Hard Times

by Charles Dickens

Pan Macmillan | September 1, 2008 | Hardcover

Hard Times is rated 4 out of 5 by 2.
.0000000000 Hard Times is perhaps the archetypal Dickens novel, full as it is with family difficulties, estrangement, rotten values and unhappiness. It was published in 1854 and it is the story of the family of Thomas Gradgrind, and occurs in the imaginary Coketown, an industrial city inspired by Preston. Gradgrind is a man obsessed with misguided 'Utilitarian' values that make him trust facts, statistics and practicality more than emotion and is based upon James Mill (the Utilitarian leader). He directs his own children, Louisa and Tom, in this same way: enforcing an artless existence upon them. Contemporary critics such as Macaulay savaged the book for its supposed 'sullen socialism' but it has become well thought-of since the favour of George Bernard Shaw. Illustrated by Harry French, with an Afterword by David Stuart Davies.

Format: Hardcover

Dimensions: 416 pages, 5.91 × 3.66 × 0.98 in

Published: September 1, 2008

Publisher: Pan Macmillan

Language: English

The following ISBNs are associated with this title:

ISBN - 10: 1905716389

ISBN - 13: 9781905716388

Found in: Fiction and Literature

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– More About This Product –

Hard Times

Hard Times

by Charles Dickens

Format: Hardcover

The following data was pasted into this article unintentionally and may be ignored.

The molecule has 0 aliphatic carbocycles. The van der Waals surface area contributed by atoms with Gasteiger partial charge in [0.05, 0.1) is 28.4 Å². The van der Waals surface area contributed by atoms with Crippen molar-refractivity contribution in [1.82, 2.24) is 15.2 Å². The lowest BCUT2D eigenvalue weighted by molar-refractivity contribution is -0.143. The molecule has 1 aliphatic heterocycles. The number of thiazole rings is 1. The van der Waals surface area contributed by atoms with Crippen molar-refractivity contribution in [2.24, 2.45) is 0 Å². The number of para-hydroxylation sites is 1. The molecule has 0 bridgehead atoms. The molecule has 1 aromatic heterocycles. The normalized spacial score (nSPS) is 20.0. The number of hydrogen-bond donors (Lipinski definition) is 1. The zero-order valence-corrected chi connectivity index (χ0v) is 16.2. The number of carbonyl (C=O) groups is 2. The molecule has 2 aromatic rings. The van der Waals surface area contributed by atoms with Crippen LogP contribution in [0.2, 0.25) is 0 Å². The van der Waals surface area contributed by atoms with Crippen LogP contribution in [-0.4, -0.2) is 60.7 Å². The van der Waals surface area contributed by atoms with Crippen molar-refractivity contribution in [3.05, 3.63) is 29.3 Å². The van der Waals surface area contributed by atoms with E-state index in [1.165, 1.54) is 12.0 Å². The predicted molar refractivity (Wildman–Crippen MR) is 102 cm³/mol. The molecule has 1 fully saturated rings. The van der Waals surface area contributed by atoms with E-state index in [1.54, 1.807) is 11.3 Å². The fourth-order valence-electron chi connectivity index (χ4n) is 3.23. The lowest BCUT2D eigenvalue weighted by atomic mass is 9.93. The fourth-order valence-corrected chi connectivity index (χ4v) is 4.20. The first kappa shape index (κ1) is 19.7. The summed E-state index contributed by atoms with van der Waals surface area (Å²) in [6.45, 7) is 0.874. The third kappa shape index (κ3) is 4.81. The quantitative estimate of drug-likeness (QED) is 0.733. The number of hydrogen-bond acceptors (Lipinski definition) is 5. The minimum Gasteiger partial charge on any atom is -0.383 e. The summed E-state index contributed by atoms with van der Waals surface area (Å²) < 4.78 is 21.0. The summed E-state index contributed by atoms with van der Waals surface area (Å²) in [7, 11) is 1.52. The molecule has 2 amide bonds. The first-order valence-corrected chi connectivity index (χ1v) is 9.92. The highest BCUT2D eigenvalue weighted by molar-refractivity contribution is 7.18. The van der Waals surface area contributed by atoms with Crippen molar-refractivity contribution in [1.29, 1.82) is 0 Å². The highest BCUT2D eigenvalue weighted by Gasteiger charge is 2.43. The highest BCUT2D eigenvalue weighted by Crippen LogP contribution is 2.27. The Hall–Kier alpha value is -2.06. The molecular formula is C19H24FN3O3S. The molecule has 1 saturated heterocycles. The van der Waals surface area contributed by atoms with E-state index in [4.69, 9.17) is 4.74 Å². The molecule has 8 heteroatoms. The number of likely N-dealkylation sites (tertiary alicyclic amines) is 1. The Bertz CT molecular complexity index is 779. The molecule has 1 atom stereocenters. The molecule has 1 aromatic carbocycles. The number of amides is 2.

Dimensions: 416 pages, 5.91 × 3.66 × 0.98 in

Published: September 1, 2008

Publisher: Pan Macmillan

Language: English

The following ISBNs are associated with this title:

ISBN - 10: 1905716389

ISBN - 13: 9781905716388

From the Publisher

.0000000000 Hard Times is perhaps the archetypal Dickens novel, full as it is with family difficulties, estrangement, rotten values and unhappiness. It was published in 1854 and it is the story of the family of Thomas Gradgrind, and occurs in the imaginary Coketown, an industrial city inspired by Preston. Gradgrind is a man obsessed with misguided 'Utilitarian' values that make him trust facts, statistics and practicality more than emotion and is based upon James Mill (the Utilitarian leader). He directs his own children, Louisa and Tom, in this same way: enforcing an artless existence upon them. Contemporary critics such as Macaulay savaged the book for its supposed 'sullen socialism' but it has become well thought-of since the favour of George Bernard Shaw. Illustrated by Harry French, with an Afterword by David Stuart Davies.

About the Author

Charles Dickens was born in 1812 near Portsmouth, where his father worked as a clerk. Living in London in 1824, Dickens was sent by his family to work in a blacking-warehouse, and his father was arrested and imprisoned for debt. Fortunes improved and Dickens returned to school, eventually becoming a parliamentary reporter. His first piece of fiction was published by a magazine in December 1832, and by 1836 he had begun his first novel, The Pickwick Papers. He focused his career on writing, completing fourteen highly successful novels, as well as penning journalism, shorter fiction and travel books. He died in 1870.